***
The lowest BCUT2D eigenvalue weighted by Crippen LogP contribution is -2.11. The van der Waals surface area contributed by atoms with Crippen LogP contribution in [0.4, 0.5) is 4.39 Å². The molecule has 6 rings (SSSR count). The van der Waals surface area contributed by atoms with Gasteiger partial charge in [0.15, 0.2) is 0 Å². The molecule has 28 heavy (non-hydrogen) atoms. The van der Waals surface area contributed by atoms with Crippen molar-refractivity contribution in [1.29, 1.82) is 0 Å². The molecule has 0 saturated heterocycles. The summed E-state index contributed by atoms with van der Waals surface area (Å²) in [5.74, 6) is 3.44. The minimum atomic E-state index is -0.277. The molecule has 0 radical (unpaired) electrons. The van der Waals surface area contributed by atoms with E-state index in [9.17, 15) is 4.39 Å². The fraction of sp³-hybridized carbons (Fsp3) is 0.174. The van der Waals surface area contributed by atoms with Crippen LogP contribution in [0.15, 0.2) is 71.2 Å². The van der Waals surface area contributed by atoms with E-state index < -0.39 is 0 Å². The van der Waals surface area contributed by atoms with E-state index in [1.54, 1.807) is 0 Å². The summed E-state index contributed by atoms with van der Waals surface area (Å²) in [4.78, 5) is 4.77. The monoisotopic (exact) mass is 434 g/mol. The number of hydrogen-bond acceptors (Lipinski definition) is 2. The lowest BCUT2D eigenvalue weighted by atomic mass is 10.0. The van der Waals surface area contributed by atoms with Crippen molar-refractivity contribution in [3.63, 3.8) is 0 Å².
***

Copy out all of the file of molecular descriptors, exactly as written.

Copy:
The lowest BCUT2D eigenvalue weighted by Crippen LogP contribution is -2.11. The van der Waals surface area contributed by atoms with Crippen LogP contribution in [0.4, 0.5) is 4.39 Å². The molecule has 6 rings (SSSR count). The van der Waals surface area contributed by atoms with Gasteiger partial charge in [0.15, 0.2) is 0 Å². The molecule has 28 heavy (non-hydrogen) atoms. The van der Waals surface area contributed by atoms with Crippen molar-refractivity contribution in [1.29, 1.82) is 0 Å². The molecule has 0 saturated heterocycles. The summed E-state index contributed by atoms with van der Waals surface area (Å²) in [5.74, 6) is 3.44. The minimum atomic E-state index is -0.277. The molecule has 0 radical (unpaired) electrons. The van der Waals surface area contributed by atoms with E-state index in [9.17, 15) is 4.39 Å². The fraction of sp³-hybridized carbons (Fsp3) is 0.174. The van der Waals surface area contributed by atoms with Crippen LogP contribution in [0.15, 0.2) is 71.2 Å². The van der Waals surface area contributed by atoms with E-state index < -0.39 is 0 Å². The van der Waals surface area contributed by atoms with E-state index in [1.54, 1.807) is 0 Å². The summed E-state index contributed by atoms with van der Waals surface area (Å²) in [4.78, 5) is 4.77. The monoisotopic (exact) mass is 434 g/mol. The number of hydrogen-bond acceptors (Lipinski definition) is 2. The lowest BCUT2D eigenvalue weighted by atomic mass is 10.0. The van der Waals surface area contributed by atoms with Crippen molar-refractivity contribution in [3.63, 3.8) is 0 Å².